Leg 3: On Sunday morning, in the NFL finals the San Francisco 49ers to cover the line (-3.0 points) against the Green Bay Packers at home at $2.05.

Leg 4: On Monday morning, also in the NFL finals the Atlanta Falcons to cover the line (-3.0 points) against the Seattle Seahawks at home at $2.02.

All up this multi will return $13.28 if it gets up.

Good luck and good punting to all.

A night at the cricket … or was it? My first BBL experience

I have been a fan of cricket for as long I can remember and have always watched every possible game I could. I have also been in a privileged position to watch more games than I can count live at the home of the game for me: the Gabba. Those facts alone probably make it a bit out of character that I had not set foot inside the Gabba for a Big Bash League fixture until last night. Indeed last night I attended my first Twenty20 game live since the very first one at the Gabba a few moons ago.

The fact is that I have never really warmed to the shortened form of the game and thus, I concede, have probably been a bit dismissive of it. Aside from watching it on TV, because I will watch any sport on TV, and aside from following the Brisbane Heat (the Queensland team after all) I have not really gotten into.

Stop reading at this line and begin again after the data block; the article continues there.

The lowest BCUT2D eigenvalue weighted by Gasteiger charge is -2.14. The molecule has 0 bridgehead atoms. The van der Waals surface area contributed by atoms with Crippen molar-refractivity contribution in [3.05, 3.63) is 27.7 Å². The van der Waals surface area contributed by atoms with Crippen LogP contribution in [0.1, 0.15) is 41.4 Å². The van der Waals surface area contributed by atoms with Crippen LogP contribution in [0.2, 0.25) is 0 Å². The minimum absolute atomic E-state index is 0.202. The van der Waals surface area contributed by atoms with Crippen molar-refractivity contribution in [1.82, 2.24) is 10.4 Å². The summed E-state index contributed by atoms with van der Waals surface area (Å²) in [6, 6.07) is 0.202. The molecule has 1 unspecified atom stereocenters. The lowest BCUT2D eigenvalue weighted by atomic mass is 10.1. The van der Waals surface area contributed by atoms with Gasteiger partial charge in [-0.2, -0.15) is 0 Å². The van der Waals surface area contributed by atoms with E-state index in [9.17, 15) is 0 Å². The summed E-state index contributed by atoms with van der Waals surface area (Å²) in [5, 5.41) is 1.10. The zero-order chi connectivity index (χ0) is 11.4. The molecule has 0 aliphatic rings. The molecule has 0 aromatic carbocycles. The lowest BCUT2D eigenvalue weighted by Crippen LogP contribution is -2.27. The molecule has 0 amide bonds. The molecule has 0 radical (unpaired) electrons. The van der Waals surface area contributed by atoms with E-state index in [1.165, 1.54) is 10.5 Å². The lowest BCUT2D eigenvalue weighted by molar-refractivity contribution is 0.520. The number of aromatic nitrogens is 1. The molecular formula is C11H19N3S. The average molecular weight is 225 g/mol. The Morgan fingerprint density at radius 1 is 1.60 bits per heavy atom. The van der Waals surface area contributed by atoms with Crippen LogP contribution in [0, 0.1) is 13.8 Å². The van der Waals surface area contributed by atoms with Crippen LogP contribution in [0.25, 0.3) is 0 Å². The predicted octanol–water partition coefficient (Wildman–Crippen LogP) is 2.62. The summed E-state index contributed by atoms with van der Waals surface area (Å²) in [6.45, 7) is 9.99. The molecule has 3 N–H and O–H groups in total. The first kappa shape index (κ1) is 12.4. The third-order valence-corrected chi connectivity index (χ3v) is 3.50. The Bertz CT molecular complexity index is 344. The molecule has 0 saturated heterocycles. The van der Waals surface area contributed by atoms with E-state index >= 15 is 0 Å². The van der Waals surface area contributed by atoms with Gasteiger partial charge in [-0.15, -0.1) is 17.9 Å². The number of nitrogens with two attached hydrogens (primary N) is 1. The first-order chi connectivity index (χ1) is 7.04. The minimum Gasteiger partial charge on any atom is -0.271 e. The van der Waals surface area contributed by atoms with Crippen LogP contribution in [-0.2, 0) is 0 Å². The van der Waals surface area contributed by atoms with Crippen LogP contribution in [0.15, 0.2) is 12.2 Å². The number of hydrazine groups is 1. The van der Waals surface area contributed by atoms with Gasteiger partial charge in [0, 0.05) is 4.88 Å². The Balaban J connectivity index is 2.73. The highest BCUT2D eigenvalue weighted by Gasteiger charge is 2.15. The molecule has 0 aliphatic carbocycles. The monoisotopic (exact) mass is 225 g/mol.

Last night, I have to confess, did little to increase my warmth for the concept. I know I will be considered to be an “old man” here but I did not like the “extras” that seemingly form part of the performance that is a BBL game. I did not like the “dance cam” or the “kiss cam”. I did not like ground announcer shouting at me between every ball and I found the “Brisbane Heat dancers” nearly as bad as the Queensland Reds before game entertainment.

All that said, there was still a cricket game on and I am more than happy to say that the cricket was pretty good. Fast bowlers charging in, another mystery spinner from the sub-continent and a viewing of some of the young batsmen who might find themselves on a plane to England were all pleasing to the cricket purest in me.

So to recap: I enjoyed the game but hated the performance that was BBL. Why stop there though? With me was a very good mate and his son (aged 8) neither of whom had watched a game of cricket live before much less picked up a bat. This is one of the target markets of the BBL, introducing new fans to the game, is it not? Surely these guys had a great time?

During the game it was clear to me that the only things that were keeping the interest of the 8 year old were the “extras” in the performance. He was enamoured with the hovercraft at half time, he liked the music (I weep for the children of today’s devotion to the cults that are Gangnam Style and One Direction) and thought it was pretty cool that there were police officers in the crowd. When it came to the cricket he was, to quote him, “bored and hungry” and if I heard the question “how long to go?” once I heard it 200 times.